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Susan Richelieu fought her way through chemotherapy, and she wanted to celebrate her strength and resilience when her treatment ended at St. Luke’s Mountain States Tumor Institute in Boise. She celebrated that milestone on July 10 by ringing the bell that she donated.
Many cancer treatment centers have a bell that patients can ring to celebrate the end of their treatment. Richelieu remembered seeing a photo of a friend who rang a bell in Utah to mark her treatment’s completion, so when she went to St. Luke’s MSTI to begin her chemotherapy, she asked where the bell was located.
Richelieu’s nurse explained that they didn’t have a bell.“When I later told my husband that there was no brass bell, he said, ‘we will buy them one before you finish,’” she said.
Richelieu, who lives in Mountain Home, was diagnosed with advanced breast cancer following a routine mammogram in February. When her friends heard she was planning to buy a bell for MSTI, they joined in to help her raise the money.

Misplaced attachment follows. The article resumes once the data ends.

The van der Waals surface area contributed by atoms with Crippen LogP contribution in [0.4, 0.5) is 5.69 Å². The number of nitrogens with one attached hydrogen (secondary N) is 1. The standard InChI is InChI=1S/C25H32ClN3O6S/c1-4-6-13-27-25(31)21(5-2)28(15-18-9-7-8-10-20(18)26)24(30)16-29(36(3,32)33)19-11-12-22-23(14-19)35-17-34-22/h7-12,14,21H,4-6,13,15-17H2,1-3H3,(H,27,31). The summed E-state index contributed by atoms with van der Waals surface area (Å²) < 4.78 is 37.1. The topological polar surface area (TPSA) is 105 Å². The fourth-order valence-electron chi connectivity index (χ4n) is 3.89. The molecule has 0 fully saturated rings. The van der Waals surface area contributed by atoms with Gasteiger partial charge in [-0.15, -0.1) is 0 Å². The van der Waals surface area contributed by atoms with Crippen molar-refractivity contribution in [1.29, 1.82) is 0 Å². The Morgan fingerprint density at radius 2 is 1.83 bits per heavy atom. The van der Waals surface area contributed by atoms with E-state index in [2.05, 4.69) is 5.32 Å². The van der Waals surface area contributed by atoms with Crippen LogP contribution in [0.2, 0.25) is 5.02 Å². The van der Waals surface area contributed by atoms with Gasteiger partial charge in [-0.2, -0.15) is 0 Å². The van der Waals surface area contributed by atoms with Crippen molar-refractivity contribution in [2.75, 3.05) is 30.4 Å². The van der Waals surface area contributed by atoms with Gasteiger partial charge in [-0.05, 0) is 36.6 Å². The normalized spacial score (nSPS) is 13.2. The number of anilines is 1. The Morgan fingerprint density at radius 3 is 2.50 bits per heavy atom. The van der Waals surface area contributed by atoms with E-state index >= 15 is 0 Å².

Proceeds from her “paint and sip” birthday party in May were donated to the bell fund. They ended up raising $600, so in addition to purchasing a $200 bell, Richelieu was able to donate $400 to MSTI.
“It gives you something finite. When I finish this, I get to ring the bell,” Richelieu said. “For me, knowing that I will be done, but the bell will live in perpetuity, is just a great feeling as well.”Bells are in place at some other St. Luke’s MSTI locations to help patients celebrate the conclusion of treatment. When Boise’s previous bell stopped working it was never replaced.
Richelieu searched online to find a large brass bell, and eventually found one she knew would be perfect. It was attached to a wooden plaque that contained these words:
“Ring this bell three times well to celebrate this day. This course is run, my treatment done, now I am on my way.”
Chereen Langrill is a former communications coordinator for St. Luke’s Health System
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